How many times have you asked someone how their holiday was only to be met with “it was okay”?
When we visit somewhere there’s always the hope that it will be a fantastic trip, maybe the best yet. Hard-earned money spent on well-deserved time off, everyone wants it to be great regardless of the type of travelling you do or the type of tourist you are. But it stands to reason that not every trip can be the best, and not every trip will be brilliant. Some are just okay, and that’s fine.
Riga was okay.
I arrived on the bus from Pärnu having spent just one night in the Estonian summer town; a wonderful, relaxing evening watching one of the best sunsets I’ve seen. In fact, it was one of my favourite nights I’ve had on any trip. The short journey to Riga the next day was easy, cruising by the empty border gate and on to the capital.
The bus station in Riga is on the edge of the old town. My first stop, rather than heading to my accommodation, was to turn right instead and have a wander around Central Market. I love these kind of places, and I wish they were more common across the UK. Rather than going to a large supermarket, it’s a chance to shop locally, buy all sorts of fresh food and some hot food for a snack. It’s mixed in with stalls selling flowers, hardware items, collectors items, clothes, almost anything you might want. It’s not a market geared at tourists but it’s certainly worth a visit and a wander around to buy some food and snack for the day.
The old town felt a little quiet when I ventured that way. Having been in Tallinn a couple of days before, maybe Riga just felt comparatively quiet, but even on a sunny day there weren’t too many people wandering many of the cobbled streets.
Like many places across Europe, Riga has a well preserved and picturesque old town. It’s the natural draw for the majority of tourists and has the usual array of little shops, cafes and restaurants to unwind and let the mind drift. I did quite a lot of that (coffee and cake is a dangerous and common combination when travelling).
The old town didn’t have much of a stand out. By that I mean the squares and churches were nice, very pleasant, and maybe I was still comparing it too much to Tallinn, but it didn’t have anything hugely memorable. Some of the church towers provide a viewpoint across the city rooftops, but the one I spotted, at nearly £10 to climb a set of stairs, I decided against it.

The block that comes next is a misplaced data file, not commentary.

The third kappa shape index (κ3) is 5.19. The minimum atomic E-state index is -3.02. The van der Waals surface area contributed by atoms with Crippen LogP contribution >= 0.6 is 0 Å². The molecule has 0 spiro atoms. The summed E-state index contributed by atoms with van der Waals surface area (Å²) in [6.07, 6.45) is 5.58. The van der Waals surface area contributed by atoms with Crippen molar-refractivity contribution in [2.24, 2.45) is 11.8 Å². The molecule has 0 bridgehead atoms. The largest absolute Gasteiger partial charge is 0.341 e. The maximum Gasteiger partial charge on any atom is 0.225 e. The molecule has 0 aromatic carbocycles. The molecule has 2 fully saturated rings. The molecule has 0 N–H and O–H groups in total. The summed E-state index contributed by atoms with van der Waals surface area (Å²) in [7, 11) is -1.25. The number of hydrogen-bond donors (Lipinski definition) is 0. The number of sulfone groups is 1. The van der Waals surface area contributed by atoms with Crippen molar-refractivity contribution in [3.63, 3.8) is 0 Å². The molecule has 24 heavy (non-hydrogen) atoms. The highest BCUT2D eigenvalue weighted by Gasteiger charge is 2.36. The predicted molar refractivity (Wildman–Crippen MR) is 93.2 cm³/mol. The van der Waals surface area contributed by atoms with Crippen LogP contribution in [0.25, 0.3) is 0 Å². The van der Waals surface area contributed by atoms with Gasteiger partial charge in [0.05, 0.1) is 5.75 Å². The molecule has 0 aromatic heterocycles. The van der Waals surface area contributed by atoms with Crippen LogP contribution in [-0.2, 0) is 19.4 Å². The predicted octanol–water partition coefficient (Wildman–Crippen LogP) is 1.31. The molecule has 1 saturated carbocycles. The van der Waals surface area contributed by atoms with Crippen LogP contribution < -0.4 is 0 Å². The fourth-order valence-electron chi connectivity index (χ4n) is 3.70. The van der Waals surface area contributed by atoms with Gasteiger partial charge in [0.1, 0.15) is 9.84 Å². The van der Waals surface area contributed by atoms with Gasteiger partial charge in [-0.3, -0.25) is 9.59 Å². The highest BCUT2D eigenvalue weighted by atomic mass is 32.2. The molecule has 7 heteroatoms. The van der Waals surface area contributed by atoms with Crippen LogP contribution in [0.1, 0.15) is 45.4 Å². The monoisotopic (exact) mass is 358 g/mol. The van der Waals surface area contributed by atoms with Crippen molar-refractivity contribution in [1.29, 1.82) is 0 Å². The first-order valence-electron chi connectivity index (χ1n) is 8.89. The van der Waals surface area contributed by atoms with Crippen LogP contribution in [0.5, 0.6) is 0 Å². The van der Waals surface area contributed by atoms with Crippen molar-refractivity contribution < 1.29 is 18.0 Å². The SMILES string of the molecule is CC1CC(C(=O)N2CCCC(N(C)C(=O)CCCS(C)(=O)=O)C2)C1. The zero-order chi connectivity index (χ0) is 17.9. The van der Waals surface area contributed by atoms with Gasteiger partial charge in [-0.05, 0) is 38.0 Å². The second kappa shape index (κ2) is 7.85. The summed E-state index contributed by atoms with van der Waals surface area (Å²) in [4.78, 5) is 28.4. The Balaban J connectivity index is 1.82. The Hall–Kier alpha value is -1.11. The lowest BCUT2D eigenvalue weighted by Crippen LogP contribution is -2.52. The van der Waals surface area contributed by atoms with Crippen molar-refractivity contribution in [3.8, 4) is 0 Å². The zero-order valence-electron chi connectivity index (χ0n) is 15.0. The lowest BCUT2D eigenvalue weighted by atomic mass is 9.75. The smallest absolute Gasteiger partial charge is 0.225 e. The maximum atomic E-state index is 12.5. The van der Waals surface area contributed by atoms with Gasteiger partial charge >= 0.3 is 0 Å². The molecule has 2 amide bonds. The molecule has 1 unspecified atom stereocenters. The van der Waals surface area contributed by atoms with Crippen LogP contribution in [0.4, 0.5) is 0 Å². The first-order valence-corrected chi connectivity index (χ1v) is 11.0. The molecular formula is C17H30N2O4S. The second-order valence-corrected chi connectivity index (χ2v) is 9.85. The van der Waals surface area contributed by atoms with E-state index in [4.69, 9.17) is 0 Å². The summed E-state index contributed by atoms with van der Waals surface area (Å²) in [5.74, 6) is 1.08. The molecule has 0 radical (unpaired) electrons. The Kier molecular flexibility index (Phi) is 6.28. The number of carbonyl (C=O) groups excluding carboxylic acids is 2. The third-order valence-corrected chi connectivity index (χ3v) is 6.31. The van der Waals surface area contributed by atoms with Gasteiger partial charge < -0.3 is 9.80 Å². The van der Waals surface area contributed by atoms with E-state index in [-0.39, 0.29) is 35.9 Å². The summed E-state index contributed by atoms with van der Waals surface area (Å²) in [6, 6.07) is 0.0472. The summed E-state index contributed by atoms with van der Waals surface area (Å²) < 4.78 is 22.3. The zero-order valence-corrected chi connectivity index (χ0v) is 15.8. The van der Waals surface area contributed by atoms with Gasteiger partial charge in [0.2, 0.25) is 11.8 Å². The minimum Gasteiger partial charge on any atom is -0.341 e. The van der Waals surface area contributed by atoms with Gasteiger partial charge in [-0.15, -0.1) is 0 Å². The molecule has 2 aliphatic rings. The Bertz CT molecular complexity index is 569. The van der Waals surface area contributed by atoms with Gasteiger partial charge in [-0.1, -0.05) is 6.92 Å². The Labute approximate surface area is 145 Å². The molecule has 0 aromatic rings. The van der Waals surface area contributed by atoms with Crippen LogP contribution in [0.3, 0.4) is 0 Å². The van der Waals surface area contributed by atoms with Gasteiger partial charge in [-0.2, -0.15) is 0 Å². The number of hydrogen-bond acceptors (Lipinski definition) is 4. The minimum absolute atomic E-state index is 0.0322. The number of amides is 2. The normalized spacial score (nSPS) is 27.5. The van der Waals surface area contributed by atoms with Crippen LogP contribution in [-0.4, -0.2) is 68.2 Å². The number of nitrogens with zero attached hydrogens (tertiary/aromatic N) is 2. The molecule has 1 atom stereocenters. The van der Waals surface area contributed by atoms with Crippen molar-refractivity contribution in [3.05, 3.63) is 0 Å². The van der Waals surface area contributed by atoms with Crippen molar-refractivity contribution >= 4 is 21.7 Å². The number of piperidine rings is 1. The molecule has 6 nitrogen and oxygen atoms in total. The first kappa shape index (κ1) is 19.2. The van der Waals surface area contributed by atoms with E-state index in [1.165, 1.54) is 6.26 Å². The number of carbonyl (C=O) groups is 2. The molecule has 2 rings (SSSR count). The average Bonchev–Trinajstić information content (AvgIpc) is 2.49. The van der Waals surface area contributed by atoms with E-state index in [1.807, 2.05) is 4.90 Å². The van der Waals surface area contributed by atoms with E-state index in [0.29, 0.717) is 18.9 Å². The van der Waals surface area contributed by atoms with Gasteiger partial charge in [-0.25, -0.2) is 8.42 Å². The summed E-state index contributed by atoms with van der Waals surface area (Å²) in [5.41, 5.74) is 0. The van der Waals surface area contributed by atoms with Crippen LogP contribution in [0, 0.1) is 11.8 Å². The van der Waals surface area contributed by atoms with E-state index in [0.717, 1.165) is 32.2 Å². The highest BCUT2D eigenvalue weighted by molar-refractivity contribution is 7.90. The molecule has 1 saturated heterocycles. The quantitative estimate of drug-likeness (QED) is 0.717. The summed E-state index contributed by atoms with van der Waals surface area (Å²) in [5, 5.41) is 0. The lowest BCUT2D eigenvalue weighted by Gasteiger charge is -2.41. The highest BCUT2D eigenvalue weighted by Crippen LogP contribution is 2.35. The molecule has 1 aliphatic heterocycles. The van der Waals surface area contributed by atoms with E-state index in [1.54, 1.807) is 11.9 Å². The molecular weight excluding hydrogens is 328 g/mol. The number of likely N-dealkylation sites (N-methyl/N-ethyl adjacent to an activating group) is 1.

While I might be sounding a bit dispirited about Riga as a city, there were certainly some standouts. As an outsider I find the fall of the USSR and the end of the Soviet occupation to be absolutely fascinating and something I always want to learn more about. The Museum of the Occupation of Latvia tells of this era in the country’s history and it is an absolute must-see. Alongside this, although something that locals may not shout about or recommend too loudly, is the KGB corner house.
The KGB house is a short walk from the old town. It’s a nondescript house on the corner of Stabu and Brīvības. You could walk by it and never know what it was, what it had been. Even when it was in use, you may have walked by and only seen soldiers through the window eating their lunch and chatting. But this is the house where people were taken to be disappeared. Standing in the interrogation room, knowing that this is where people were brought in to be found guilty of something, anything, is chilling. And the history, the stories, the cells, the courtyard, it’s all really quite haunting.
The guide at the KGB house tells the story of the last days of its use, just as the end of the Soviet era arrived. There was one person still held there. When the house was raided, a briefcase was found which turned out to have the names (real and code) of all of the KGB informants, both the eager and reluctant ones. Seemingly this case is still hauled out once every so often at election time to ensure that no-one standing for public office had relatives who were KGB informants.
All in all, this may sound like a bit of a downer on Riga but I’ll stress that it isn’t the intention. The old town and the area stretching north is really pleasant, with some beautiful architecture and lovely areas to sit and relax. The city is one of the few that seems to do less with its main riverfront than Glasgow, which is always a shame. And, as always, I’m fully aware that there is a whole lot to see in the city that a few days there could never cover.
For me, it was a fairly laid back and pleasant trip there. I didn’t end up meeting anyone there. Eating out was fine, but I didn’t end up anywhere spectacular. And I had an alright time just exploring. Riga was okay.